Based on observations at the Paranal Observatory of the European Southern Observatory for programmes number 165.H-0588(A), 167.D-0407(A), 068.D-0483(A), 069.D-0534(A), 070.D-0334(A), 071.D-0380(A), 071.D-0383(A) and 382.D-0841(A). Based on observations at the La Silla Observatory of the European Southern Observatory for programmes number 073.D-0495(A), 074.B-0455(A) and 077.D-0515(A). Some of the data used in this work were obtained at the Hobby-Eberly Telescope (HET), which is a joint project of the University of Texas at Austin, the Pennsylvania State University, Stanford University, Ludwig-Maximilians-Universität München, and Georg-August-Universität Göttingen, for programmes number UT07-2-004 and UT07-3-005. The HET is named in honor of its principal benefactors, William P. Hobby and Robert E. Eberly. Based on observations collected at the Centro Astronómico Hispano Alemán (CAHA) at Calar Alto, operated jointly by the Max-Planck Institut für Astronomie and the Instituto de Astrofísica de Andalucía (CSIC). Some of the data presented here were obtained at the W.M. Keck Observatory, which is operated as a scientific partnership among the California Institute of Technology, the University of California, and the National Aeronautics and Space Administration. The Observatory was made possible by the generous financial support of the W.M. Keck Foundation. Some of the data used in this work were obtained at the Palomar Observatory, owned and operated by the California Institute of Technology. Based on observations with the William Herschel Telescope operated by the Isaac Newton Group at the Observatorio del Roque de los Muchachos of the Instituto de Astrofisica de Canarias on the island of La Palma, Spain.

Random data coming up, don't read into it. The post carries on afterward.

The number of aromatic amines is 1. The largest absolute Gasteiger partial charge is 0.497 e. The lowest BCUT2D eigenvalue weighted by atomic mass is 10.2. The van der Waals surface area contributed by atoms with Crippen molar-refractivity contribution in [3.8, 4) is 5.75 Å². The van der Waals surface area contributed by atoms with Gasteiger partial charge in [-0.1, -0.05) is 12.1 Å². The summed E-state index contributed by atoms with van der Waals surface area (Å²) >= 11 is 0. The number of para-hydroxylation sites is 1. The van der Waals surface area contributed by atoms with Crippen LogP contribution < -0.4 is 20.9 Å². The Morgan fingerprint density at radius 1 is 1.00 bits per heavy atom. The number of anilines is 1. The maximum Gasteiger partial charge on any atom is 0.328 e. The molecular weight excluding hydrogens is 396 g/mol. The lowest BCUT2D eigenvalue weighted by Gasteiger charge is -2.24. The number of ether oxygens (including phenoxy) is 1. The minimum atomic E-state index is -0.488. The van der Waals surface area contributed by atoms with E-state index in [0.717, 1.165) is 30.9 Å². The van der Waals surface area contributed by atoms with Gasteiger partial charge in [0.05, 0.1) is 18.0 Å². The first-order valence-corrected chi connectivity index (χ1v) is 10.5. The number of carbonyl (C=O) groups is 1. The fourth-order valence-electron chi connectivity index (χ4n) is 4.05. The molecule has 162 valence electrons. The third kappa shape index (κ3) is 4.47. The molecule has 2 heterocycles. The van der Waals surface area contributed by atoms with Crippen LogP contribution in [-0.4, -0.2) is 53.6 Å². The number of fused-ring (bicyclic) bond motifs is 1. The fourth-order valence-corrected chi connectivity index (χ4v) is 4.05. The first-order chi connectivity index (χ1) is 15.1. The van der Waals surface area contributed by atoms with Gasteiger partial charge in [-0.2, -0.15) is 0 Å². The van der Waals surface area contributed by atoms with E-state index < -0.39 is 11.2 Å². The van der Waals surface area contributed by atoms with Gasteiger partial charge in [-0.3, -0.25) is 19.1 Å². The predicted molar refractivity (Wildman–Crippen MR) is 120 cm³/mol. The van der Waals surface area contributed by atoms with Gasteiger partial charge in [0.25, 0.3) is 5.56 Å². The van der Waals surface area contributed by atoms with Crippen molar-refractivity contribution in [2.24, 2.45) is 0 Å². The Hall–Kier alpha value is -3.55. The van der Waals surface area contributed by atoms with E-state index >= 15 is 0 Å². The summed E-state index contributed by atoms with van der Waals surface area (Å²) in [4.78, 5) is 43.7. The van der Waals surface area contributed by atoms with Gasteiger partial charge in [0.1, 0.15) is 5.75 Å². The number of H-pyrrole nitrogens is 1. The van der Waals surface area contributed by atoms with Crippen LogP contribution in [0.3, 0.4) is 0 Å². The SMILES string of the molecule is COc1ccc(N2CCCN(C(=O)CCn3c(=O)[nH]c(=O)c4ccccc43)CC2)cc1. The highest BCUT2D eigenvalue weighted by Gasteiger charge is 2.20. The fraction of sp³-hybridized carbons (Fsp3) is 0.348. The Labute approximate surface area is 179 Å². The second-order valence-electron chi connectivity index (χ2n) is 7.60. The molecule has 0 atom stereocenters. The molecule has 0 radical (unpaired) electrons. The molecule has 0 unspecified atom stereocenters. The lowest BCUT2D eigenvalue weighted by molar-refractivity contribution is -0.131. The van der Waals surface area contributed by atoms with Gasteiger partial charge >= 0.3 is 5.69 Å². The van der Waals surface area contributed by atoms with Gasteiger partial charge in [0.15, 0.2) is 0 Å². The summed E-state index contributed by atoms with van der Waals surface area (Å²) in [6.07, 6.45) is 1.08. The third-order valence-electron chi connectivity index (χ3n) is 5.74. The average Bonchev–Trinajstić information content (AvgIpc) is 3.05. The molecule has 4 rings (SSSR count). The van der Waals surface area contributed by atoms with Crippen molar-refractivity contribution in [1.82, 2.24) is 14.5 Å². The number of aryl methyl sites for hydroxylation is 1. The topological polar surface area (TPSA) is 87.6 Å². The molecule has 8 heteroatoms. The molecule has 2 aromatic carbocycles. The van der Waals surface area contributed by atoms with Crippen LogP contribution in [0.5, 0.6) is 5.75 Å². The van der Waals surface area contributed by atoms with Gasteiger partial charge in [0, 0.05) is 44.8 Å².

© ESO, 2010